Last year, I read that a NY lawmaker was going to propose a bill to take away the religious exemption to vaccinations, for such a bill had already passed in California. Since NY lawmakers like to follow either the Federal government or other States, I knew people had to mobilize.
Since the lawmakers were in recess and back in their home districts, I thought a very good time to contact them would be in the Fall. Thus, I was able to get two other women to come with me to the local offices of our representatives. (I live in Northern New York and because the population is smaller our lawmakers cover more territory. Our Assemblymember covers St. Lawrence County and Jefferson County, while our NY State Senator covers St. Lawrence County, Jefferson County and Oswego County. They both have offices in Dulles State Office Building in Watertown, but also have local offices in each County.)
I was able to get two other women to come with me in November to our State Senator's local office in Ogdensburg. We met with her aide and gave him some information and urged him to pass on to her our opposition to the proposed bill. He then assured us that she was in favor of religious rights and would vote against the proposed bill. We did the same with the aide of our Assemblywoman, although her office is located in Canton. That aide let us know that the Assemblywoman also was in favor of religious rights. The aide also told us that she, personally, was in favor of vaccinations.
Visiting the local offices of our representatives was fairly convenient for none of us had to travel very far and thus, it did not take up a lot of our day. The visits typically lasted about one- half hour and gave us each the opportunity to voice our position and ask questions, as well as to have time for the aides to ask us questions. The aides also commented that it was a good time for they were not in the midst of the busy Legislative Session and they appreciated the timing of our visit.
As 2016 came and the Legislative Session started, I thought it would be good to try and get someone from the other Counties to do the same. I had a contact in Jefferson County and she was willing to see the lawmakers in their Watertown offices, as long as I came along and did most of the talking for she felt she couldn't do the issue justice. However, she had lost touch with anyone she previously knew who was interested in the issue. I also had another contact who never got back to me, but had stated that her daughter was interested in the issue.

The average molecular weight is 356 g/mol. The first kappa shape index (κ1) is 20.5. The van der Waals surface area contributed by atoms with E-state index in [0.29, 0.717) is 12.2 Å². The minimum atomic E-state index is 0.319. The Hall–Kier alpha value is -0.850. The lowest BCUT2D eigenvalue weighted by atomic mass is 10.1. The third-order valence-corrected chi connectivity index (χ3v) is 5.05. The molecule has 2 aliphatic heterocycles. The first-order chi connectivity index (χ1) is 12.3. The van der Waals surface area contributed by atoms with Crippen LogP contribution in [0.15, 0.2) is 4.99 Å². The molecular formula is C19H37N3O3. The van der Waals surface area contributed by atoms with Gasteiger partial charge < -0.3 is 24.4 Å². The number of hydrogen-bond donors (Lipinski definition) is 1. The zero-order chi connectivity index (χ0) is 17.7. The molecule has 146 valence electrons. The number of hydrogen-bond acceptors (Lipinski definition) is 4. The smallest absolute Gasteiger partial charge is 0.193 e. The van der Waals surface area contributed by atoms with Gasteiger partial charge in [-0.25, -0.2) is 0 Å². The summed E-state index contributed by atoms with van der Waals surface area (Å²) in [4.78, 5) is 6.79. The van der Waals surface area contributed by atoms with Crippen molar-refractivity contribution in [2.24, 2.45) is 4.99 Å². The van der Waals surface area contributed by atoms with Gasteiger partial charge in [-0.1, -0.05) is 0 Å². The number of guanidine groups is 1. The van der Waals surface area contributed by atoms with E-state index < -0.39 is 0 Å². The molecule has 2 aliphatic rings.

In March I contacted the lawmakers' offices to set up an appointment. And the following experiences are something I never imagined or have previously experienced in any other lawmaker contact over 30 years!! The Assemblywoman's staff right away gave me an appointment day and time. They asked who else would be coming and I gave the name of the other woman (this is a usual procedure). I am sorry to say, however, the “scheduler” for the State Senator has put us off since April and we have yet to have had an appointment with her! To me, this is most unusual behavior for a lawmaker's office.
For the appointment with the Assemblywoman I did things differently from when I met with the aides in the local offices. By the April appointment, I had purchased copies of “Bought,” a film that covered vaccines, big pharma and our food supply. So, I brought along a copy to give to the Assemblywoman. I also brought along information regarding the HPV vaccine and info from the Cochrane Collaboration (www.cochrane.org) regarding the flu vaccine for children, healthcare workers and those over age 65. (The Cochrane Collaboration is an independent network of researchers, professionals, patients, etc. who work to help us make informed choices using best evidence from research. They are supported, in part, by the World Health Organization, Wikipedia, Wiley Medical Publishing and others). I also brought a copy of my 2000 brochure, “13 Reasons Not to Vaccinate.”
We had been told in advance that the Assemblywoman had another appointment and that basically we had 30 minutes with her. No problem, except that she spent most of the time talking social stuff with us. Aware of the time constraint, I kept coming back to the issue and also gave her the above-mentioned information, which she glanced at while I was talking. She stated that a group of young mothers had seen her a few weeks earlier on the issue. She also stated that they had wanted her to do something in writing, but she refused. The Assemblywoman stated that she gave her word and that is enough. (Again, something unusual for lawmakers for they usually tout how many letters, etc. they respond to from constituents.)
However, in order to try and get some response about vaccination from her, about a month later, I wrote the Assemblywoman and asked what she thought of the information and documentary that we left with her. Until now, no response.
I wanted to share this experience with you because I hope it encourages you to call or visit your lawmakers and, hopefully, bring even one other person with you, for numbers count. Of course, the best way to judge how effective we are is to then see how our lawmakers vote when the issues come up.
P.S. If you know of anyone who lives in my Legislative Districts, please have them contact me for I still plan on getting to see our State Representative and if I can bring more people, so much the better.